BORGES, THE TIGER
strides along the cliff to your left as you approach Engelbrecht House on Gallagher Lane.
Lions represent challenges that come from outside you, but the tiger represents that defiant determination that comes from within. Tigers are solitary creatures.
Our Tiger is named Borges. (Boar-hes)
Argentinian writer Jorge Luis Borges spent countless hours thinking about tigers. As he grew older, Borges’ eyesight cruelly abandoned him, but never his faithful tiger.
“And now that I am blind, one single color remains for me, and it is precisely the color of the tiger, the color yellow.”
And of his days walking among us, he had only this to say:
“Time is the substance I’m made of. Time is a river that sweeps me along, but I am the river; it is a tiger that tears me apart, but I am the tiger; it is a fire that consumes me, but I am the fire. The world, unfortunately, is real; I, unfortunately, am Borges.”
THE GARDEN OF PLAY
is where an elf in a rubber-band-powered airplane swoops down with a croquet mallet to play Garden Gnome Polo. Our airborne elf is the work of that famous British sculptor, David Goode.
THE JEFF MORRIS WORLDWIDE INVITATIONAL BOCCE BALL COURT
occupies a garden outside the upper entrance to Engelbrecht House. Now retired, Jeff edited and designed the Wizard of Ads trilogy of books that caused thousands of people to want to travel to Austin to meet the wizard.
Jeff loves bocce ball and we love Jeff. Hence, the bocce ball court.
The Wizard of Ads trilogy, published by Bard Press, was a series of New York Times and Wall Street Journal bestselling books.
Ray Bard served as our first chairman of the board when Wizard Academy was founded. An oil painting of Ray dressed as Don Quixote hangs in a celebrated niche among the books on the library catwalk of the Tower.
Deep in the valley (See chap. 2) is Engelbrecht House, a place of relationship and rest. A plaque in the courtyard tells the story:
Engelbrecht is German for “Angel-broken.”
“So Jacob was left alone, and a man wrestled with him till daybreak. When the man saw that he could not overpower him, he touched the socket of Jacob’s hip so that his hip was wrenched as he wrestled with the man. Then the man said, “Let me go, for it is daybreak.”
But Jacob replied, “I will not let you go unless you bless me.”
The man asked him, “What is your name?”
“Jacob,” he answered.
Then the man said, “Your name will no longer be Jacob, but Israel, because you have struggled with God and with men and have overcome.”
Jacob said, “Please tell me your name.”
But he replied, “Why do you ask my name?” Then he blessed him there.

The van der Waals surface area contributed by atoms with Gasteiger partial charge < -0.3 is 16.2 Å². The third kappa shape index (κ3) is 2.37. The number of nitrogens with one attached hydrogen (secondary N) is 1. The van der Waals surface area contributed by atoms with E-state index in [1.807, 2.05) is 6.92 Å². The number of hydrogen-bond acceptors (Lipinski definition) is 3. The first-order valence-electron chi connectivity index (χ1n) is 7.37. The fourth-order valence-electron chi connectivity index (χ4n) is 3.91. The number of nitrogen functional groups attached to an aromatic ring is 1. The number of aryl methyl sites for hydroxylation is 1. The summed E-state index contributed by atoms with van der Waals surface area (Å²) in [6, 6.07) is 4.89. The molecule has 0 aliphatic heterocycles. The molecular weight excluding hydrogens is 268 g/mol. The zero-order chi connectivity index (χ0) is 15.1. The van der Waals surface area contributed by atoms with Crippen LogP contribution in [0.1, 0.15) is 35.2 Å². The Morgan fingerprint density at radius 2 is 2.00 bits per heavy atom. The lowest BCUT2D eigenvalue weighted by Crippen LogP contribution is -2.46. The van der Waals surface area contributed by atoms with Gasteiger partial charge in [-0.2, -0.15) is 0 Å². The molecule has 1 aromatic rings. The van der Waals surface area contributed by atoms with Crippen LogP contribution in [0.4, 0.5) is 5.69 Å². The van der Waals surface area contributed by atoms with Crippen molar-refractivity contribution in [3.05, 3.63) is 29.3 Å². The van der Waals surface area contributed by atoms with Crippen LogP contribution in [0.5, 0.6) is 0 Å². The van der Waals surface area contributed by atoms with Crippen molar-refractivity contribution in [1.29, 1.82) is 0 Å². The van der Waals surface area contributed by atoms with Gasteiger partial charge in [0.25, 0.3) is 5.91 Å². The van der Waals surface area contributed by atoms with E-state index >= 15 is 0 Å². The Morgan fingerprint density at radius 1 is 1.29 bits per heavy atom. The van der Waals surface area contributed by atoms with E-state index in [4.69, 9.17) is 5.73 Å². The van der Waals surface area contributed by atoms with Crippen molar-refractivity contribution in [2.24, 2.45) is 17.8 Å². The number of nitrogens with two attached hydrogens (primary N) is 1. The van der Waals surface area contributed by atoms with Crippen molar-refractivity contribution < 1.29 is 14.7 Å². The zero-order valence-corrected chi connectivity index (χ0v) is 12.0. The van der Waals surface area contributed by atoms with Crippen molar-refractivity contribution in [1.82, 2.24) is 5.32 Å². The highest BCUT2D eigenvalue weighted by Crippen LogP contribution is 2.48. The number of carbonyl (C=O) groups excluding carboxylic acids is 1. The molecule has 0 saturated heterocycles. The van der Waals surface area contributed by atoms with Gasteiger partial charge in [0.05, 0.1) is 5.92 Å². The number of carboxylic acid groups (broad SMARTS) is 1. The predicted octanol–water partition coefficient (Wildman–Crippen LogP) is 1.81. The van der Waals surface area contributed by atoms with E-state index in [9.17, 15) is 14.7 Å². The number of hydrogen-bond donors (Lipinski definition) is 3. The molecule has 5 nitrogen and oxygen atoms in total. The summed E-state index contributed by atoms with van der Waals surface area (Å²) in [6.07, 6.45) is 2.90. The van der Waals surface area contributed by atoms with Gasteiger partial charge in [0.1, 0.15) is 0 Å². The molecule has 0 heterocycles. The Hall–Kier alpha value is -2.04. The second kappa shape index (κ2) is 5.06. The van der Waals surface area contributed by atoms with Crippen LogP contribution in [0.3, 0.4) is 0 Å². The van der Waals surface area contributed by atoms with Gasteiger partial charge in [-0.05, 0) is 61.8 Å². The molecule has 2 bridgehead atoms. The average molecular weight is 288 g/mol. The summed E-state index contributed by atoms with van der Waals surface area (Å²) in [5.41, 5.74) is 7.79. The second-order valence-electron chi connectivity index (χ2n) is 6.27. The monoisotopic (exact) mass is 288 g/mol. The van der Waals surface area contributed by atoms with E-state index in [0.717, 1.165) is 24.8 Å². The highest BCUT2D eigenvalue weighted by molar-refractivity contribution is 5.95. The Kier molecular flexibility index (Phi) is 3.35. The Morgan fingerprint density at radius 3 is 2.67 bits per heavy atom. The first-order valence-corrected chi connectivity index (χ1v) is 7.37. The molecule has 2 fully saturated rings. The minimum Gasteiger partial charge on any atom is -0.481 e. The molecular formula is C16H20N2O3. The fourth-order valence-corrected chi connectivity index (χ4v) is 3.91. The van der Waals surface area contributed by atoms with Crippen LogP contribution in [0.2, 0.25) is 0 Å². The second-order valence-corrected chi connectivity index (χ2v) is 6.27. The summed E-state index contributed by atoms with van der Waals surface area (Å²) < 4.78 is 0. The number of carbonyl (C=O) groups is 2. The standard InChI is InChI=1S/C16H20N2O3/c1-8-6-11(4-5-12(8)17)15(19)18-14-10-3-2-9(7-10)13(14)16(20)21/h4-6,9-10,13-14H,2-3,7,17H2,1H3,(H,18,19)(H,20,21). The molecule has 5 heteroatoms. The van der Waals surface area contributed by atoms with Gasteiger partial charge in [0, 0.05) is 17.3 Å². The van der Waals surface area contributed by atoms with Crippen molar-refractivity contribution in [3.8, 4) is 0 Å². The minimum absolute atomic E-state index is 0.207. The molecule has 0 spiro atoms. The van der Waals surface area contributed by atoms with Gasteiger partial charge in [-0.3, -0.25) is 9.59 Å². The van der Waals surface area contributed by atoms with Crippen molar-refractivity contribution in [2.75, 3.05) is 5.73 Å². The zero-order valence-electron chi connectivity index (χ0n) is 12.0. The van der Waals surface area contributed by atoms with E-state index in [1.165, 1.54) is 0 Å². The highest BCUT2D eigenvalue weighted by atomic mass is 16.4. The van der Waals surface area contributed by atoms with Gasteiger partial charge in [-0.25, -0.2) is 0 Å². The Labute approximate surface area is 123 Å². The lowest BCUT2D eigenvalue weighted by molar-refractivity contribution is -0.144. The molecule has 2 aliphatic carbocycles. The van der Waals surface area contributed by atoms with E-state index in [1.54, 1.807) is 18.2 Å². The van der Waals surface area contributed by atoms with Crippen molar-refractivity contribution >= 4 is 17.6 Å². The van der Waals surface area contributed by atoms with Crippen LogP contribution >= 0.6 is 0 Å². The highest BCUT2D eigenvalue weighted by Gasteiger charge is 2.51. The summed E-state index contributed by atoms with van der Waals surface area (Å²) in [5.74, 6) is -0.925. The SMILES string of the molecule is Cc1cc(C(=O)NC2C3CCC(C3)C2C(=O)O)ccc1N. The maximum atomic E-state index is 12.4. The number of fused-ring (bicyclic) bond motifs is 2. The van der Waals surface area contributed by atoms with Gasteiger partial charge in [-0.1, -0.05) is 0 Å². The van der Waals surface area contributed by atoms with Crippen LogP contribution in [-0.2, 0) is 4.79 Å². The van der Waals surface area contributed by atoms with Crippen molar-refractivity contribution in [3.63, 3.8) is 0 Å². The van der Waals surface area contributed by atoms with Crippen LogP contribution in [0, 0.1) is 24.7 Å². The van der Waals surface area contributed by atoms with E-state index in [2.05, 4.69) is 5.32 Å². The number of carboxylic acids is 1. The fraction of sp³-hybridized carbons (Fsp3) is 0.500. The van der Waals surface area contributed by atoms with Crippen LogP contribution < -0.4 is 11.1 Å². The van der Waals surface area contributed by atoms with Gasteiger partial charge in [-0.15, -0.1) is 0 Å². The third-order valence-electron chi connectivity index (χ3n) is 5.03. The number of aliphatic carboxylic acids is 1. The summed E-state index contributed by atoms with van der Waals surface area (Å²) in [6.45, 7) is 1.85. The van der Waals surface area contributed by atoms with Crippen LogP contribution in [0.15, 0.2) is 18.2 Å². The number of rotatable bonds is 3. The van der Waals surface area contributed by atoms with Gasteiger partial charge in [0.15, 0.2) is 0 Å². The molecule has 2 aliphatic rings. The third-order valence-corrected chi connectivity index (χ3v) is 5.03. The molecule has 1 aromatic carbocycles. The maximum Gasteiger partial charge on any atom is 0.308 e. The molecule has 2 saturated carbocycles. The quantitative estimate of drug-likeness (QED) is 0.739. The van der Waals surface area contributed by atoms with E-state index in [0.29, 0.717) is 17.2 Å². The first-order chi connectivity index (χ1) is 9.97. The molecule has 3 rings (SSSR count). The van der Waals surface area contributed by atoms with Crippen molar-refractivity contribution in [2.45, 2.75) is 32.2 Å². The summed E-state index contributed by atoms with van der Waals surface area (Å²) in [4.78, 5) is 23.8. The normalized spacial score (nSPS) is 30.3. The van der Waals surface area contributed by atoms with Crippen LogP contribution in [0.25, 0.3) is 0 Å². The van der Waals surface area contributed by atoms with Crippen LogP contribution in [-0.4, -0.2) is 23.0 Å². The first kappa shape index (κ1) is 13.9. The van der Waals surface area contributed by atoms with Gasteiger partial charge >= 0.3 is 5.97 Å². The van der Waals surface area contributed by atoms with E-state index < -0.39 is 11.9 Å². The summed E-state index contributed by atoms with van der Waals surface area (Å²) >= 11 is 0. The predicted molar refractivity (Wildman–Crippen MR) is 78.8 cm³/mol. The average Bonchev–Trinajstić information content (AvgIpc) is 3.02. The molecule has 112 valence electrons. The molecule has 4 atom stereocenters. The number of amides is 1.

So Jacob called the place Peniel…” (meaning Face of God.)– Genesis Chapter 32
It is during the night that we are broken by angels and see the face of God.
May it be so unto you.
Engelbrecht House is a place of rest, a place for the unconscious mind to do its work. Each of the 14 rooms in Engelbrecht House provides rest for an artist’s broken angel, with 3 more to be found in the kitchen.
1. Sleeper, Lost in Dreams, James Christensen
2. The Other Wing
3. Wounded Angel
4. Quixote Shadow Angel, Thomas Moreau, (1965)
5. Descending Night, Adolph Alexander Weinman (1915)
6. Buccaneer’s Wooden Angel (1800’s)
7. Engelbrecht Angels of Music
8. Marilyn Monroe, on the morning her body was discovered
9. Sue Lyon was14 years old when she made Lolita (1962)
10. Lillian Leitzel dreamed of flying.
11. Jacob Wrestles with an Angel, Rembrandt (1659)
12. Hollywood’s Broken Angel, Lillian Entwistle, “Peg” to her friends.
13. Graffiti Angel. Broken. by Banksy
14. And There Was A Great Cry In Egypt, by Arthur Hacker, (1897)
15. Iron Angel, from a junk shop on West 6th Street
16. Angel with Bandaged Ear, James Christensen
17. The One-Winged Angel of Liberace, from his home in West Palm Beach
THE FOUNTAIN AT ENGELBRECHT HOUSE
The fountain at Engelbrecht House represents the waterline of “a thin place” since it begins at a low level but rises ever higher until it transcends the ceiling and reaches into a higher dimension. (See Chapter 2) The clues to understanding this fountain can be found if you:
1. Stand at the bottom of the stairway that leads from the courtyard to the upper plaza. The plaque reads:
“When Jacob reached a certain place, he stopped for the night because the sun had set. Taking one of the stones there, he put it under his head and lay down to sleep. He had a dream in which he saw a stairway resting on the earth, with its top reaching to heaven, and the angels of God were ascending and descending on it.”– Genesis 28
2. On the bridge that connects the upper sidewalk to the upper plaza of Engelbrecht House, we read a second plaque: